STYE

By Trevor Shewfelt, Pharmacist at the Dauphin Clinic Pharmacy

 

I’m lying on a cold gurney. There is a green sheet draped over my head. There is one hole in the sheet over my left eye. Dr. Willemse comes at my eye with a large needle. Thankfully he avoids my eyeball and gives me a few injections around the eye. Each injection pinches and I wince, but soon my eye goes numb. Then Willemse flips my eyelid inside out and clamps it. He comes at my eye with a small curved blade. The blade does something to my eyelid, but I can’t feel anything. Willemse brings another instrument towards my eye. I can’t see what he is doing with it, but suddenly I see smoke rising up from my eyelid. Eventhough there was no pain, watching smoke come from your own eyelid is very disconcerting.

 

The thing on my eye lid was a stye. Dr. Willemse was very nicely lancing it on the inside of the lid so there would be no visible scaring. I have had a few stye’s in the past and I assume I’ll get them in the future. What do I do when I get a stye? First, I ignore it. Then I ignore my wife and her complaints about how ugly my eye looks until her complaining gets sufficiently loud. You should be smarter than me. If you look after a stye early, you can avoid having a doctor make your eyelid smoke.

 

A stye, or hordeolum, is an infection of the eyelid glands. Stye’s are a very common eyelid infection. A stye usually only happens on one eyelid. The swelling will usually be sore and red (the more swollen, the more painful). The eye may water, become sensitive to bright light and feel like something is in it. Usually, only a small area of the eyelid is swollen, but sometimes the entire eyelid swells. Often a tiny, yellowish spot develops at the center of the swollen area, usually at the edge of the eyelid. The stye tends to pop after 2 to 4 days, releases a small amount of pus and goes away on its own.

 

The bacteria that most often causes the stye is Staphylococcus aureus. There is a slight increase in number of cases of styes when the patient is between 30 and 50 year’s old (I am in the zone!). People with diabetes, chronic eyelid infections, seborrhea, and people with high cholesterol are all more likely to get styes. I found the cholesterol one the most interesting. I don’t have high cholesterol, but if you do that increases how often the eyelid glands are blocked. Unfortunately, lowering the blood cholesterol doesn’t decrease the rate of stye formation.

 

What should you do if you get my favorite eye bump? Well, if you have any problems with your eyes that involve severe pain, being very sensitivity to all light, any vision disturbance, blunt trauma, chemical exposure, imbedded foreign body, heat exposure (e.g. welder’s arc), or eye protrusion please see a doctor immediately. If the problem is just with your eyelid, and your eyelid is swollen with a lump, it is probably a stye. You can treat it at home for 48 hours. If it doesn’t go away, you should see a doctor.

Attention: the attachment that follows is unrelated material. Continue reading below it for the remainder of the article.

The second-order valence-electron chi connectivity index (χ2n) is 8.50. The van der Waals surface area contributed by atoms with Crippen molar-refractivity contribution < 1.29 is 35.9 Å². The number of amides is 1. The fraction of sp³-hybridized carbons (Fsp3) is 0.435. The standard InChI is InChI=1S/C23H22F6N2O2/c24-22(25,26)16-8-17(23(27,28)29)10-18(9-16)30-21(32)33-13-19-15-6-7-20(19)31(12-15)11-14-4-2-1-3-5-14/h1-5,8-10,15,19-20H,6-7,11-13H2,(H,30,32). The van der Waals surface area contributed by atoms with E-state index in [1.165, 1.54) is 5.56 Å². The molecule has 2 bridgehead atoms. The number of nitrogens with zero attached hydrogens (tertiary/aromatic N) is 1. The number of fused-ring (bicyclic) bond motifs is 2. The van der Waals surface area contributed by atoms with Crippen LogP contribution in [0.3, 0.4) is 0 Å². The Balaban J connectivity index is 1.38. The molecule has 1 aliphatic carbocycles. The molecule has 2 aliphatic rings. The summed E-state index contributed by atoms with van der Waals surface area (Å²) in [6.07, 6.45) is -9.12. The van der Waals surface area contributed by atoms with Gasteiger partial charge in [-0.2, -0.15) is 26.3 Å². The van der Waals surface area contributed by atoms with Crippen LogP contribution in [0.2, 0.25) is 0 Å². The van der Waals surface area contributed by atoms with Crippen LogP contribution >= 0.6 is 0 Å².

What can you do at home before you see the doctor? You can apply a hot wash cloth to your eye for 15 minutes four times a day. This will encourage blood flow to the area and hopefully it will spontaneously drain on its own. In between the hot wash cloth, you can try a cold (still wet) tea bag for 5 to 10 minutes. Some people believe that the tannic acid in the tea bag will help the stye dry up faster.

 

For my last stye, I had to see one of the family doctors at the walk-in clinic. The doctor recommended continuing with the hot compresses, and recommended cleaning my eyelashes with baby shampoo either with a eyelash brush (my make-up kit is surprisingly non-existent) or a cotton swab. Then I was given a prescription for an oral antibiotic, and an antibiotic eye ointment.

 

The eye ointment was interesting. I’ve told people for years how to use eye ointments, but I’ve never used one myself. What I had always told patients was that an eye ointment was much thicker than a drop. You pull down the bottom lid until it forms a pocket. Then you squeeze out a little ribbon of ointment (about ¼” to ½”) into the eyelid pocket. The problem is when you do that, the ribbon of ointment remains hanging off the end of the applicator and doesn’t fall into the eye. You are supposed to twist your wrist to break the ribbon of ointment. I couldn’t do that. So now, I tell people to apply the eye ointment with a clean Q-Tip.

 

The legendary band Deep Purple visited Winnipeg recently. The lyrics from one of their most famous songs is “Smoke on the water, a fire in the sky”. If you want to avoid smoke coming from your eye, treat your stye’s early, and don’t ignore your wife.

As always if you have any questions or concerns about these or other products, ask your pharmacist.

The information in this article is intended as a helpful guide only. It is not intended to be used as a substitute for professional advice. If you have any questions about your medications and what is right for you see your doctor, pharmacist or other health care professional.

We now have most of the articles published in the Parkland Shopper on our Website www.dcp.ca

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